The Social Democratic Party wins the majority of seats
Berlin (CNN) – The Social Democratic Party (SPD, left) Germany won the most seats in the country’s federal elections, preliminary results show, but it will be some time before the formation of the new government is known.
The Social Democrats scored a slim victory over the Christian Democratic Union (CDU), the outgoing chancellor’s conservative centre-right party. Angela MerkelAccording to Der Bundeswahlleiter, the office responsible for overseeing federal elections.
The Der Bundeswahlleiter website said the Social Democratic Party received 25.7% of the vote, followed by the CDU/CSU bloc with 24.1%, and the Green Party with 14.8% of the vote, after counting 299 constituencies in Germany.
Elections put an end to 16 years from Merkel As chancellor, his successor will not be determined until a coalition agreement has been negotiated.
The SPD will now begin negotiations to form the new government, a process that could take weeks or even months. After Merkel won the September 2017 elections, it took more than five months to form a government.
Although the initial count gives the SPD a small advantage over its closest rival, the results are a huge improvement for the party, which received 20.5% of the vote in the last election of 2017.
During vote counting, party leader Olaf Scholz described the result as a “huge success”.
“Many citizens put their cross next to the SPD because they want there to be a change of government and also because they want to name the next chancellor for this country Olaf Schulz,” he said.
The 63-year-old politician has served as German vice chancellor and finance minister in Merkel’s grand coalition government since 2018, earning him greater visibility as he toured Germany’s economic response to the pandemic.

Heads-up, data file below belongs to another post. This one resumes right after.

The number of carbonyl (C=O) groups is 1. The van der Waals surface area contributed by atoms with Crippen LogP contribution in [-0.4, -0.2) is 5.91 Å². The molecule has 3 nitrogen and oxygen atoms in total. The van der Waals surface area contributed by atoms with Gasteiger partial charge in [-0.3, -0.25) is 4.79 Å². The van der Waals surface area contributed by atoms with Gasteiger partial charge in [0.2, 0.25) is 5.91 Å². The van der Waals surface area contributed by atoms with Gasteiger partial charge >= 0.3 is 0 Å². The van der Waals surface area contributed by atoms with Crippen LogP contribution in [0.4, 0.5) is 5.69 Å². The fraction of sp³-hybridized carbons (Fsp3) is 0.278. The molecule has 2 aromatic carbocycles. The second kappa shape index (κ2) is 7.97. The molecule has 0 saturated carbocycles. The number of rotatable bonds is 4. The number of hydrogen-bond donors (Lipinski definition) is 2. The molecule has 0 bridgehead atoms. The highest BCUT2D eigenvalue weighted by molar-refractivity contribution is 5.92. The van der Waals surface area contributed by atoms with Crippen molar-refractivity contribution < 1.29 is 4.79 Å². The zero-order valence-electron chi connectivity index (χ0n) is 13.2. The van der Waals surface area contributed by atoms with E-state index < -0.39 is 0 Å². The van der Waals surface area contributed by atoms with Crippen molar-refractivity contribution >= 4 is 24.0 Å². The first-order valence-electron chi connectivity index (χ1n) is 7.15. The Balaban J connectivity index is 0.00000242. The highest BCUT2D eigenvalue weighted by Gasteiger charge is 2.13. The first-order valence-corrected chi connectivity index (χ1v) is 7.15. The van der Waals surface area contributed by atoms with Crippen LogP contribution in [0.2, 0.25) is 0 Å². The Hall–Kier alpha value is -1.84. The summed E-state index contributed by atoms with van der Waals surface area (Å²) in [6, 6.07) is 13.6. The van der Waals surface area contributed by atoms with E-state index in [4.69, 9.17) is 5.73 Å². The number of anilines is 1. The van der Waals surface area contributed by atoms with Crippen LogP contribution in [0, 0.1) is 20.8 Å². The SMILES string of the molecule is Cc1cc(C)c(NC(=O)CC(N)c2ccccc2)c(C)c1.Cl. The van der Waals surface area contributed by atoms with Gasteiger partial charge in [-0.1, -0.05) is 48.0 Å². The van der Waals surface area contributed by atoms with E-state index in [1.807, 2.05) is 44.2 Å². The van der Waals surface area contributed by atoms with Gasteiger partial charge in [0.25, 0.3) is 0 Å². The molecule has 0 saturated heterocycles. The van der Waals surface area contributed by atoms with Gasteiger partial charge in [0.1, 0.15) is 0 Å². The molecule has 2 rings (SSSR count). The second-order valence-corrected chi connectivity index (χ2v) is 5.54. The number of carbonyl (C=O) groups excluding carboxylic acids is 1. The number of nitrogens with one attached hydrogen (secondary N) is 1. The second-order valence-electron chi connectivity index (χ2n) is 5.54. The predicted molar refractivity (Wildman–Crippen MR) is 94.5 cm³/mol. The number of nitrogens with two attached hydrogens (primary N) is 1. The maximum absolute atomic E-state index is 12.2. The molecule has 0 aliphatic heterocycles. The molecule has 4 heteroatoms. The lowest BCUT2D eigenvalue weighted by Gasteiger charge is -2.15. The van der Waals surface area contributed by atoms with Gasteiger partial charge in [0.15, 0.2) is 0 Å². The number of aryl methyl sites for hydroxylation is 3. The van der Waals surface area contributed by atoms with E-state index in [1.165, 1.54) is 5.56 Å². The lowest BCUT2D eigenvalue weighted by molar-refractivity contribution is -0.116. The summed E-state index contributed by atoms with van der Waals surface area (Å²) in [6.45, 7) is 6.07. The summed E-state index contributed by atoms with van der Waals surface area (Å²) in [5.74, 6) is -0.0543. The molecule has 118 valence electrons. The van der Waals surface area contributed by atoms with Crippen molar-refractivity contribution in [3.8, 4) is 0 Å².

“Now we will wait for the final result, but then we will get to work. Thank you!” said Schultz.
He was interrupted by loud applause and cheers from party supporters as he spoke.
Robin Fogman, 20, an ardent Schulz supporter, told CNN he was pleased with the results.
“It’s really a great result, people believe in Olaf Schultz, people think Armin Laschet can’t really lead this country,” he said. “So we really have a mandate to lead a new government, I hope we do. And above all, we’re going to celebrate because this is a really great result.”
CDU leader: The party ‘cannot be happy’
In the early hours of the night, the atmosphere at the CDU headquarters worsened when the first opinion polls came in. This indicates that the CDU, along with its sister party, the Christian Social Union of Bavaria, were experiencing the worst result in the history of the alliance.
“The party cannot be satisfied with this outcome,” CDU leader Armin Laschet told his supporters, although he noted that the final outcome was not clear.
“We can expect that there can be a three-party government,” he said. He added that the party “will do everything in its power to try to build an alliance.”
Laschet added that the CDU got a “mandate against a left-wing government”.
The party campaigned with a message of stability for the country after Merkel, who has been seen as a steadfast pair of hands for nearly 16 years, said she would not take part in the election. But now she appears to be coping with what she described as a bitter night of loss.
“When we see how we lost compared to the last election, it’s bittersweet for us,” CDU general secretary Paul Zimyak told CNN in an interview at party headquarters.
“But it is also clear that after the numbers there is still no clear view of who is progressing and how exactly,” he said.